Coca-Cola is a carbonated soft drink. It is produced by The Coca-Cola Company of Atlanta, Georgia, and is often referred to simply as Coke (a registered trademark of The Coca-Cola Company in the United States since March 27, 1944). Originally intended as a patent medicine when it was invented in the late 19th century by John Pemberton, Coca-Cola was bought out by businessman Asa Griggs Candler, whose marketing tactics led Coke to its dominance of the world soft-drink market throughout the 20th century. The name refers to two of its original ingredients: kola nuts, a source of caffeine, and coca leaves. The current formula of Coca-Cola remains a trade secret, although a variety of reported recipes and experimental recreations have been published.
The company produces concentrate, which is then sold to licensed Coca-Cola bottlers throughout the world. The bottlers, who hold territorially exclusive contracts with the company, produce finished product in cans and bottles from the concentrate in combination with filtered water and sweeteners. The bottlers then sell, distribute and merchandise Coca-Cola to retail stores, restaurants and vending machines. The Coca-Cola Company also sells concentrate for soda fountains to major restaurants and food service distributors.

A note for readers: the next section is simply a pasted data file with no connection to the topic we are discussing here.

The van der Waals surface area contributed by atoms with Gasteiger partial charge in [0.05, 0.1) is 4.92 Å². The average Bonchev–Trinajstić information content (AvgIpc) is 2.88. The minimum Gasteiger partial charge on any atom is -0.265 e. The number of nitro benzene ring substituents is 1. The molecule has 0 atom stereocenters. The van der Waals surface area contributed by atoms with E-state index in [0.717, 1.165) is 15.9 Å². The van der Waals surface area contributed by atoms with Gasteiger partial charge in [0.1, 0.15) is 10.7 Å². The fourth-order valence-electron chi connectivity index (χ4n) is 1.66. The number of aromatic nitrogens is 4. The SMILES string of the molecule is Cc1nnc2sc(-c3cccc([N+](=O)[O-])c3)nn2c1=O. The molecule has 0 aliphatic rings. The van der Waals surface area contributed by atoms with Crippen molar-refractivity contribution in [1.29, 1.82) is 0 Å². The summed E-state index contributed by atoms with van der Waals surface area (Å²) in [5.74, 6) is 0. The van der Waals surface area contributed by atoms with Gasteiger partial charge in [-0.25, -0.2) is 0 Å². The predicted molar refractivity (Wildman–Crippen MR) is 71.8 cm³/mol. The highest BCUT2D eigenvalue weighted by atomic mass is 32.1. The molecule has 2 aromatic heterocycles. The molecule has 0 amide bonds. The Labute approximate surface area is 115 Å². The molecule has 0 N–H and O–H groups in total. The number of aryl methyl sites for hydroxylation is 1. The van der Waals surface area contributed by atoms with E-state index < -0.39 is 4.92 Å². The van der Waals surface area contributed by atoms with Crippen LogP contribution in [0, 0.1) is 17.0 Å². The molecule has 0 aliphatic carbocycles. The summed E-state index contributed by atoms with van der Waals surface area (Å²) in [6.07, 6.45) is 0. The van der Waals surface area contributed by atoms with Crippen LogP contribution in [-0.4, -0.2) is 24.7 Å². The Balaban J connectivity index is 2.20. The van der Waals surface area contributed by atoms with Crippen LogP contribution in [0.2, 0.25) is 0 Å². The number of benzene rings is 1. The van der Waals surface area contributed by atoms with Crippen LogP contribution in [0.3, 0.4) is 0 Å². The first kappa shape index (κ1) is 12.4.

The Coca-Cola Company has, on occasion, introduced other cola drinks under the Coke brand name. The most common of these is Diet Coke, with others including Caffeine-Free Coca-Cola, Diet Coke Caffeine-Free, Coca-Cola Cherry, Coca-Cola Zero, Coca-Cola Vanilla, and special versions with lemon, lime, or coffee. In 2013, Coke products could be found in over 200 countries worldwide, with consumers downing more than 1.8 billion company beverage servings each day.
Based on Interbrand's best global brand study of 2015, Coca-Cola was the world's third most valuable brand.